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Internationally acclaimed choreographer Christopher Wheeldon is Artistic Director and Co-Founder of Morphoses/The Wheeldon Company. A former dancer with The Royal Ballet and soloist with New York City Ballet (where he[…]

Christopher Wheeldon describes his young company, Morphosss.

Question: Describe your dance company, Morphoses?

Wheeldon: I’ve been sort of the product of big companies, big ballet companies all of my career as a dancer, and for much of my career as a choreographer, and still, you know, benefit greatly from being asked to work for the Royal Ballet in London, or San Francisco Ballet, or the New York City Ballet, which is where I was based for many years. I think part of it is borne from the desire to want to help my art form in a way become more accessible, perhaps more resonant to a younger generation. It is a classical art form. Classical art forms tend to be given sort of the stigma of being, you know, dusty and old fashioned, and, you know, I’ll admit that it is hard in many ways for ballet to be relevant to, you know, to a younger generation because there’s so much other stimulation out there that, you know, who thinks to buy a ticket to go to the ballet to see Swan Lake? It’s not exactly always the kind of music that young people listen to, so I guess with most of this what I’m trying to do is find ways to break down some of the barriers, retrain the beauty and poetry of a very classical art form, and to also combine that with elements of popular culture, finding interesting music to use that might be a little bit more resonant with a younger audience member, working with fashion designers to design costumes, getting my dancers kind of out there in a way so that the public can get to know them, because I think often there’s this mystery, there’s this maybe perhaps this preconceived idea that dancers are in some way aloof, and not young people of today, and it’s kind of crazy, because they are. Like, basically they’re 18 to 28, 30 year olds, who are, you know, really great, smart, beautiful kids, yet they do this thing that kind of elevates them to this strange mystical plane that people are a little bit afraid of, and often they don’t go to the ballet, because they think, “Oh, well, I don’t understand this. I don’t know what I’m supposed to think.” So part of what we’re trying to do with Morphosis is to try to encourage people that it’s not about necessarily having to always understand what it is that you’re seeing up there. It’s just about kind of surrendering yourself to watching something really, really beautiful, that can be very moving if you’ll just kind of relax and not freak out because you think you’re supposed to be understanding the story, or...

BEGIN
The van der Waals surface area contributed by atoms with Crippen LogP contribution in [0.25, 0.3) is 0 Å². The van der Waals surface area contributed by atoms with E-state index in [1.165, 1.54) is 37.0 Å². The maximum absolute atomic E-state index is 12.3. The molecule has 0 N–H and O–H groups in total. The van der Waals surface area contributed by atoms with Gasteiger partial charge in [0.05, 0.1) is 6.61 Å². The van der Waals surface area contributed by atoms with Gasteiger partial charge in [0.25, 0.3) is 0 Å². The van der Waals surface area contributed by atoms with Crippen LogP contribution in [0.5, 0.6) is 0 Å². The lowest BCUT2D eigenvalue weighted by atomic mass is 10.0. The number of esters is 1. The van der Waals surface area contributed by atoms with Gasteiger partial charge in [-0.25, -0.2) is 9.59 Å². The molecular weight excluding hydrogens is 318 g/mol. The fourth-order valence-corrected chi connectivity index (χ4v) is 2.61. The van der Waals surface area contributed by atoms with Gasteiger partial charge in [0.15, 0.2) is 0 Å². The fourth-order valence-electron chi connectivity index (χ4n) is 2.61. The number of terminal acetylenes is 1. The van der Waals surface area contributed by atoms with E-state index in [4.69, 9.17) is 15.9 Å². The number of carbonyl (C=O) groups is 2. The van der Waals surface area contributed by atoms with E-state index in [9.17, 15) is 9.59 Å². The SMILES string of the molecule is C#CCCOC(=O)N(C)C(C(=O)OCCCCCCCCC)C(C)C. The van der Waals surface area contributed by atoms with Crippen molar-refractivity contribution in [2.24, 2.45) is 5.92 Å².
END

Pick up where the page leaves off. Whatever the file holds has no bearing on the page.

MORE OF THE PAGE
Recorded on: 5/22/08